The numbers: Generally soft. Yahoo reported $1.08 billion in second quarter revenue, representing a 4.5% year-over-year sales decline. Revenue after traffic acquisition costs declined to $1.04 billion, just short of analyst expectations. Adjusted EBITDA was $340 million, slightly ahead of expectations. Yahoo also reached a new agreement with Alibaba that will permit it to sell fewer shares in Alibaba’s IPO.
The takeaway: Growth is the big outstanding question for Yahoo, and it’s not happening. CEO Marissa Mayer even admitted as much in her canned quote in the company’s earnings release: “Our top priority is revenue growth and by that measure, we are not satisfied with our Q2 results.” Display advertising revenue—banner ads, about 40% of Yahoo’s business—declined 7% year-over-year. One big reason: cheaper ads. Yahoo says the number of ads it sold increased 24% year-over-year, but its price-per-ad declined 24%.
What’s interesting: Now two years into Mayer’s reign, Yahoo needs something to sound excited about, so it’s nominating its search business. Search revenue actually increased—up 6% year-over-year, excluding traffic acquisition costs. And the number of clicks by Yahoo users on search ads grew again in the second quarter, though at a slower rate than it did last year.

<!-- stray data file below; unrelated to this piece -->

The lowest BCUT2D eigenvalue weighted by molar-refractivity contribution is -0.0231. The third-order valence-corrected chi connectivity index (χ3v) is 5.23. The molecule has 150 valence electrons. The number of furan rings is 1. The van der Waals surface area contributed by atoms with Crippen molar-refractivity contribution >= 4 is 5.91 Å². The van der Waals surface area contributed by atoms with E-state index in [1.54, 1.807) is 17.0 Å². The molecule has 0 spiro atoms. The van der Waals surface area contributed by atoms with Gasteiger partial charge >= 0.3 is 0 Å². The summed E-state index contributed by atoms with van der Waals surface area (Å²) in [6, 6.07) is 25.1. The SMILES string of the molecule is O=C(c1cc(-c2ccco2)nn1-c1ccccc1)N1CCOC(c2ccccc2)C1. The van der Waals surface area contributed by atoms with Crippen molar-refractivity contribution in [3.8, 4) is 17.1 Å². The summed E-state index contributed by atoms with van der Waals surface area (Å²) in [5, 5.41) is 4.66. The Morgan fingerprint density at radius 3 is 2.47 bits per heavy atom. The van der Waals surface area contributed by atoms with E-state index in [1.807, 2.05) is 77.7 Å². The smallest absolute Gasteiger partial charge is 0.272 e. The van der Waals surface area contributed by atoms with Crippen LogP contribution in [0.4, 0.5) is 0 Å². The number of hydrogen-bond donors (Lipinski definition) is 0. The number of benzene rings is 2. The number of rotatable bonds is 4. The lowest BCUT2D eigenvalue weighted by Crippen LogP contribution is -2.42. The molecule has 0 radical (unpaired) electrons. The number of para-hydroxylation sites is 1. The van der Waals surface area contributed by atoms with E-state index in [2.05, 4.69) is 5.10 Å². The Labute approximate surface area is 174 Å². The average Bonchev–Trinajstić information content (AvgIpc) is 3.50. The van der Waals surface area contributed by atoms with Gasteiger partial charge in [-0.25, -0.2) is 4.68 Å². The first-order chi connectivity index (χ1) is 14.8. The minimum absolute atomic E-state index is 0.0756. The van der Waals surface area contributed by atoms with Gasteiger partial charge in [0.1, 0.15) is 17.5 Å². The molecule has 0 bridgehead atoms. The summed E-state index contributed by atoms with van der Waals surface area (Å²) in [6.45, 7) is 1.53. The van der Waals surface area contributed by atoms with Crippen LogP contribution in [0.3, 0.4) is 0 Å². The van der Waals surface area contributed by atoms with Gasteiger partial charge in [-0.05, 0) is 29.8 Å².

While search represents about 40% of Yahoo’s revenue, Macquarie Research analyst Ben Schachter estimates that search accounts for more than 75% of its core EBITDA. The problem: Search seems like a dead-end business for Yahoo, which has lost much of its US search share over the past few years—now representing just 10% of the market, according to comScore. “We still struggle to understand the reason for Yahoo search to exist in a world where browsers are the search bar and as voice activated search takes more share,” Schachter writes in a research note published today.